Jan. 21--Lynn Raisman, the mother of Olympic gold medal-winning gymnast Aly Raisman, criticized Michigan State basketball coach Tom Izzo for his comments on Friday in regards to the Larry Nassar court hearings.
After Friday's win over Indiana at Breslin Center, Izzo answered questions hours after the MSU Board of Trustees publicly supported school president Lou Anna Simon, who has been under intense scrutiny for how she's handled not only the Nassar case but the subsequent fallout.
In a quote tweet of Free Press sports writer Chris Solari's transcript of Izzo's comments, Raisman wrote: "I'm sorry it's been a difficult week for you. Did you hear, Larry Nassar also said it was difficult. Since you 'hope the right person was convicted' I wonder if you are a complete and total MORON or just a LIAR when you claim you listened to the impact statements."
The Free Press reached out to Michigan State on Saturday night seeking comment from Izzo, but did not hear back.
On Friday, Aly Raisman read her impact statement as one of the dozens of victims of sexual assault at the hands of Nassar, who pled guilty to seven counts of first-degree criminal sexual conduct in Ingham County. Friday was the fourth consecutive day of victims addressing Nassar in court as a part of the sentencing hearing.
Raisman, captain of the 2012 and 2016 Olympic gold medal-winning gymnastics teams, was among those who spoke Friday in court, along with 2012 teammate and DeWitt native Jordyn Wieber.
On Simon: "It's been a very difficult week for me. As a father, it's been a difficult week. I listened to the stories of courageous women. I look at the survivors who spoke and, in all honesty, Nassar permanently damaged and changed the lives of so many of those people. I feel like it's changed the life of all of us at Michigan State in some way, shape or form. As a father, that's difficult to even fathom. I hope the right person was convicted.
"I have to say, though, that I have the utmost -- the utmost -- faith and respect for the leadership of our president, too, at Michigan State. That's a woman who has dedicated over 40 years -- and I've been here 33 with her, and I think I know what she stands for. So I hope and pray that those survivors continue to grow in their life. I hope we do everything we can to make sure that this will never happen ever again -- not only at this institution, but any institution to be honest with you.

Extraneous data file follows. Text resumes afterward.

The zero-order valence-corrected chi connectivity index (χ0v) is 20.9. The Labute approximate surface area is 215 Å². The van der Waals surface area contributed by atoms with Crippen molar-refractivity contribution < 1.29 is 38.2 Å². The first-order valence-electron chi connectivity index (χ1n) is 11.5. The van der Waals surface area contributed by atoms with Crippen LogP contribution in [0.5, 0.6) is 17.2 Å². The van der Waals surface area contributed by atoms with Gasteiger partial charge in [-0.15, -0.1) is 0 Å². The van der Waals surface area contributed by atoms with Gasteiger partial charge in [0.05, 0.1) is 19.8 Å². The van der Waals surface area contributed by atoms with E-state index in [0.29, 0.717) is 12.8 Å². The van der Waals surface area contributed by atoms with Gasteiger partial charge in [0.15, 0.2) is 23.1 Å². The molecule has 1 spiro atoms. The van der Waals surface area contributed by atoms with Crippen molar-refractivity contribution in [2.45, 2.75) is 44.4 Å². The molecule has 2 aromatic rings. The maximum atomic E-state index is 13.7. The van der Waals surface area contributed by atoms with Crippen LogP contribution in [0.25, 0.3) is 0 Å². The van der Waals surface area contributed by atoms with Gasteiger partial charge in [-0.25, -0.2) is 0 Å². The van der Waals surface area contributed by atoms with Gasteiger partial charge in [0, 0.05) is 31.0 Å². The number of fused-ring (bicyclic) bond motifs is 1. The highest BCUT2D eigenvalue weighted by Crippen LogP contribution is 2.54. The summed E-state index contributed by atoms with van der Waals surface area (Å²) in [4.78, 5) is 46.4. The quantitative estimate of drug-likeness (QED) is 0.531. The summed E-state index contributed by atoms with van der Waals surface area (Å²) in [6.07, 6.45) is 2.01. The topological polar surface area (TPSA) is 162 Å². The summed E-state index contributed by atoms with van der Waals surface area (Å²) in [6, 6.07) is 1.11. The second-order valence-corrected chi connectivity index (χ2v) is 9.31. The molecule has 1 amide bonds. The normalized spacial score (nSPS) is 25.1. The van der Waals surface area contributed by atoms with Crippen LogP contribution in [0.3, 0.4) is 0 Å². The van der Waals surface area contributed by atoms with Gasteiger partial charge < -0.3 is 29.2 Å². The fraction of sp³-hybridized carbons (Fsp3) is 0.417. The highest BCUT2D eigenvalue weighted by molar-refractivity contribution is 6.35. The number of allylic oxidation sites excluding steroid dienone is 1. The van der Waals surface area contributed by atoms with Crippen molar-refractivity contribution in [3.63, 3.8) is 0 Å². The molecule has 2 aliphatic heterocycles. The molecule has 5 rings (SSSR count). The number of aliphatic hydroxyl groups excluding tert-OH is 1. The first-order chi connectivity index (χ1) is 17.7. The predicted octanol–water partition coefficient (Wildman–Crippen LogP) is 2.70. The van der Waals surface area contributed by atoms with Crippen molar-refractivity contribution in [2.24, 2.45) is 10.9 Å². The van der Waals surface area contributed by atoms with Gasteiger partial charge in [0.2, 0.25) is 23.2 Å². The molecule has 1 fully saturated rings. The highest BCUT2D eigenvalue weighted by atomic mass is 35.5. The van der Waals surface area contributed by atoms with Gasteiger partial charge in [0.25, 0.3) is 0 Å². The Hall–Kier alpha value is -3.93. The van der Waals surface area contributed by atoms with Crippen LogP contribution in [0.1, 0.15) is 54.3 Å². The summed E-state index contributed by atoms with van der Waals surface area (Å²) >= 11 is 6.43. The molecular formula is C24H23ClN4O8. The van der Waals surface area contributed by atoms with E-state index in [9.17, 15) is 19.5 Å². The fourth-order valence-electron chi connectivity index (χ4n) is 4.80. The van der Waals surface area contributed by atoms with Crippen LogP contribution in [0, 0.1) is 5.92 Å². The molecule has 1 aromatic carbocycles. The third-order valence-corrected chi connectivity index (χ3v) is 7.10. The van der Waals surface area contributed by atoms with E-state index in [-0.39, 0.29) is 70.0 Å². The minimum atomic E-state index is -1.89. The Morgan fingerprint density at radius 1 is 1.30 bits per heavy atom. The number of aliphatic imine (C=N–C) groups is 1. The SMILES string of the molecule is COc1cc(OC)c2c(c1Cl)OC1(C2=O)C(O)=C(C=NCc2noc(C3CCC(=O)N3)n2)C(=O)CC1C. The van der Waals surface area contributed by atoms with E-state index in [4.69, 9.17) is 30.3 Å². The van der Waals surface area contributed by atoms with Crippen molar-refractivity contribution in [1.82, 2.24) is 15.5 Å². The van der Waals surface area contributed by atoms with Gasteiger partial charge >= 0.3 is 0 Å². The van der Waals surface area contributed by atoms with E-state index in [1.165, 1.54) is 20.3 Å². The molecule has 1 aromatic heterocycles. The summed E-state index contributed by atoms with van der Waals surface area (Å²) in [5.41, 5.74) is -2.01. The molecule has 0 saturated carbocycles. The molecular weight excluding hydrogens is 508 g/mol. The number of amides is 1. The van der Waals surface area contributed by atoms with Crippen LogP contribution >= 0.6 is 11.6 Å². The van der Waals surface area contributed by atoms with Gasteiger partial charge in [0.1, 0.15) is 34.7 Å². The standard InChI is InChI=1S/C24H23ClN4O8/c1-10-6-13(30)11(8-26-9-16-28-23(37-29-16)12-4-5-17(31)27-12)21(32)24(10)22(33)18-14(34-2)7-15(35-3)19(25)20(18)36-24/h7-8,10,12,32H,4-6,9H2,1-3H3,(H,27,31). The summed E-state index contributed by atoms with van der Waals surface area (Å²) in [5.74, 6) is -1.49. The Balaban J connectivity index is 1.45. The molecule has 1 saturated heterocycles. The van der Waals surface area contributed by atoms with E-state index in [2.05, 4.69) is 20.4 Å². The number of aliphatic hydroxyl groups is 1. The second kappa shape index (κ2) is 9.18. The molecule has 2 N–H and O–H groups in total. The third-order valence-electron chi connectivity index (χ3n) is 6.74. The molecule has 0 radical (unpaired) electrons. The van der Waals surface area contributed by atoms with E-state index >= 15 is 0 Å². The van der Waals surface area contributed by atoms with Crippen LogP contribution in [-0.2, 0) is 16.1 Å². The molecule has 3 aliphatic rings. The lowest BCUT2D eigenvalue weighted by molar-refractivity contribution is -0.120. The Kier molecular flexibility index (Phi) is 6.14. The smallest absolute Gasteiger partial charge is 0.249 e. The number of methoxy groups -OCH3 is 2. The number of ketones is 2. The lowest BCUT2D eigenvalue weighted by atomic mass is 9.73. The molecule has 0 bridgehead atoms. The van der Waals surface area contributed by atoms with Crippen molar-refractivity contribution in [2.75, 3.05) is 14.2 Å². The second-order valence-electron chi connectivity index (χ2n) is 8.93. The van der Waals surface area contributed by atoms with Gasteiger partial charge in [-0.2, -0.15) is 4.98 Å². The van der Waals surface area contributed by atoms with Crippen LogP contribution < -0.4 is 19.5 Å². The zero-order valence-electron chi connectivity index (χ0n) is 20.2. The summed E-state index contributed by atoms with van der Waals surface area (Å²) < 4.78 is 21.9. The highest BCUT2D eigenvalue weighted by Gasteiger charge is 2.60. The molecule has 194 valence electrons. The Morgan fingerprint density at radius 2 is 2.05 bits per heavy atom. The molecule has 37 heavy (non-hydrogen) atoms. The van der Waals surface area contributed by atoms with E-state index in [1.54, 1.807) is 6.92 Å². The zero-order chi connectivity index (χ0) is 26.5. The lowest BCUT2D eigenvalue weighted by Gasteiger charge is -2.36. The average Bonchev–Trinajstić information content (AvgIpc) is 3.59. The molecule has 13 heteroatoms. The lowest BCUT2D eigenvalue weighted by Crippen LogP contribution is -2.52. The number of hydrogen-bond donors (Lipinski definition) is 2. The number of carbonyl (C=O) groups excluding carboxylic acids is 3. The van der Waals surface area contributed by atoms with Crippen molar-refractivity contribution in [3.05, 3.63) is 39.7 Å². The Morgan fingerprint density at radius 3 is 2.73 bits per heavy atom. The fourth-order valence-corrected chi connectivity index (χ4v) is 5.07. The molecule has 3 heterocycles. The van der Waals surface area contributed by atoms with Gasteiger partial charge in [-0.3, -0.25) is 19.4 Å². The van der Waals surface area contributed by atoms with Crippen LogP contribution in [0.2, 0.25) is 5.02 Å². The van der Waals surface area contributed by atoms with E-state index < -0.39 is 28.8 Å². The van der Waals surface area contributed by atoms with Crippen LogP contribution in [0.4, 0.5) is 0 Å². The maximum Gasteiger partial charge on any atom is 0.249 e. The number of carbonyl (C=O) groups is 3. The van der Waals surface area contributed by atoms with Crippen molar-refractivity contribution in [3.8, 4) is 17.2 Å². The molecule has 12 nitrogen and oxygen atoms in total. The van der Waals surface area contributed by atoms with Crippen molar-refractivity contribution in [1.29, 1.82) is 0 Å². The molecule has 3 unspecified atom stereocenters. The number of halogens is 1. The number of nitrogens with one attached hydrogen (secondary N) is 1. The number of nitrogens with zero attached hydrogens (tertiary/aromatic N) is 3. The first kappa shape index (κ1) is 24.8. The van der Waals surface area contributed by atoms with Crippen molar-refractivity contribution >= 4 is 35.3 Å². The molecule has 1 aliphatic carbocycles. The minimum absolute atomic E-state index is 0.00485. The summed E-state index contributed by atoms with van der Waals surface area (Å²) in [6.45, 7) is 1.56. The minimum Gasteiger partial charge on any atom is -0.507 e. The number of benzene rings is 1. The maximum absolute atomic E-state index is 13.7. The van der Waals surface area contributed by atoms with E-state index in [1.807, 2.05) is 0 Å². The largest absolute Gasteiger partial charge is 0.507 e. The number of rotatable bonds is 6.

"But there has been a lot of sad days for me in a lot of ways. I'm gonna to try do to everything I can to help the survivors and to help us grow from this and learn from it and move forward. That's all I have to say."
For those who have criticized the university and want a change in leadership, what do you have to say as one of the faces of the school? "You know, when I talk to you guys about basketball, it's really easy. I really don't give a damn if you agree with me or not. But I mean, you have to understand there is nothing I can say that is gonna be right right now, and there is nothing that's gonna make anybody right. I'll just stick by what I said. The survivors are the most courageous people -- I can't even imagine. I hate when I'm put in a position when I can almost start saying, 'I know what you're going through,' because I have no clue what they're going through and never will, and I hope I never find out. But I also, I just gotta say that that is a situation that I think is being dealt with and has been dealt with. And there is no way I could waver on the support for my administration or my president knowing the 35 years I have spent here on what she has done for this university, what she has stood for -- not only athletics, that's a small part. For women's groups, for different groups, I think she's been a champion. I hope and pray that the survivors get through this. But I also hope that we take a serious look at what we're doing."
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